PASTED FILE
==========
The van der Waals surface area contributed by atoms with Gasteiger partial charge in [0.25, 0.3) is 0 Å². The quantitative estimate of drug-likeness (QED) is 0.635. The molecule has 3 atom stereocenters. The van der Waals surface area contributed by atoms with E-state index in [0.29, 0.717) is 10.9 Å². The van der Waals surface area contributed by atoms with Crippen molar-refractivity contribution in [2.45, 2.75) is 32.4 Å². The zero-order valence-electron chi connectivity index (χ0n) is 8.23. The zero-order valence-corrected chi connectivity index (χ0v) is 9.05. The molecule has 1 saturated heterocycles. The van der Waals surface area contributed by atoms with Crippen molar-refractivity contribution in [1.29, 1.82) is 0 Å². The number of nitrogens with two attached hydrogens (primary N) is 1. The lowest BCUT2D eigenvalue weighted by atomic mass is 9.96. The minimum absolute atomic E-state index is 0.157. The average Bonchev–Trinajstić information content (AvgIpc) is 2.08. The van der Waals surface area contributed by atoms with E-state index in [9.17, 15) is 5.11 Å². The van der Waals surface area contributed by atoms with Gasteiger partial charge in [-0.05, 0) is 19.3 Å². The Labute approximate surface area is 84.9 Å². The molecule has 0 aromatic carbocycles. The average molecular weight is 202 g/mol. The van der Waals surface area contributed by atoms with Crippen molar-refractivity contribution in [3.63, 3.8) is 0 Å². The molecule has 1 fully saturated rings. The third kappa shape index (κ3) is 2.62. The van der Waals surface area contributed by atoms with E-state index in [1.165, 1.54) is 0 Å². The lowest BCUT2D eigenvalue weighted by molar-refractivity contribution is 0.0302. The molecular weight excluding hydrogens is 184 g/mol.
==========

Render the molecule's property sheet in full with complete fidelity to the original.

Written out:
The van der Waals surface area contributed by atoms with Gasteiger partial charge in [0.25, 0.3) is 0 Å². The quantitative estimate of drug-likeness (QED) is 0.635. The molecule has 3 atom stereocenters. The van der Waals surface area contributed by atoms with E-state index in [0.29, 0.717) is 10.9 Å². The van der Waals surface area contributed by atoms with Crippen molar-refractivity contribution in [2.45, 2.75) is 32.4 Å². The zero-order valence-electron chi connectivity index (χ0n) is 8.23. The zero-order valence-corrected chi connectivity index (χ0v) is 9.05. The molecule has 1 saturated heterocycles. The van der Waals surface area contributed by atoms with Crippen molar-refractivity contribution in [1.29, 1.82) is 0 Å². The number of nitrogens with two attached hydrogens (primary N) is 1. The lowest BCUT2D eigenvalue weighted by atomic mass is 9.96. The minimum absolute atomic E-state index is 0.157. The average Bonchev–Trinajstić information content (AvgIpc) is 2.08. The van der Waals surface area contributed by atoms with E-state index in [9.17, 15) is 5.11 Å². The van der Waals surface area contributed by atoms with Gasteiger partial charge in [-0.05, 0) is 19.3 Å². The Labute approximate surface area is 84.9 Å². The molecule has 0 aromatic carbocycles. The average molecular weight is 202 g/mol. The van der Waals surface area contributed by atoms with Crippen molar-refractivity contribution in [3.63, 3.8) is 0 Å². The molecule has 1 fully saturated rings. The third kappa shape index (κ3) is 2.62. The van der Waals surface area contributed by atoms with E-state index in [1.165, 1.54) is 0 Å². The lowest BCUT2D eigenvalue weighted by molar-refractivity contribution is 0.0302. The molecular weight excluding hydrogens is 184 g/mol.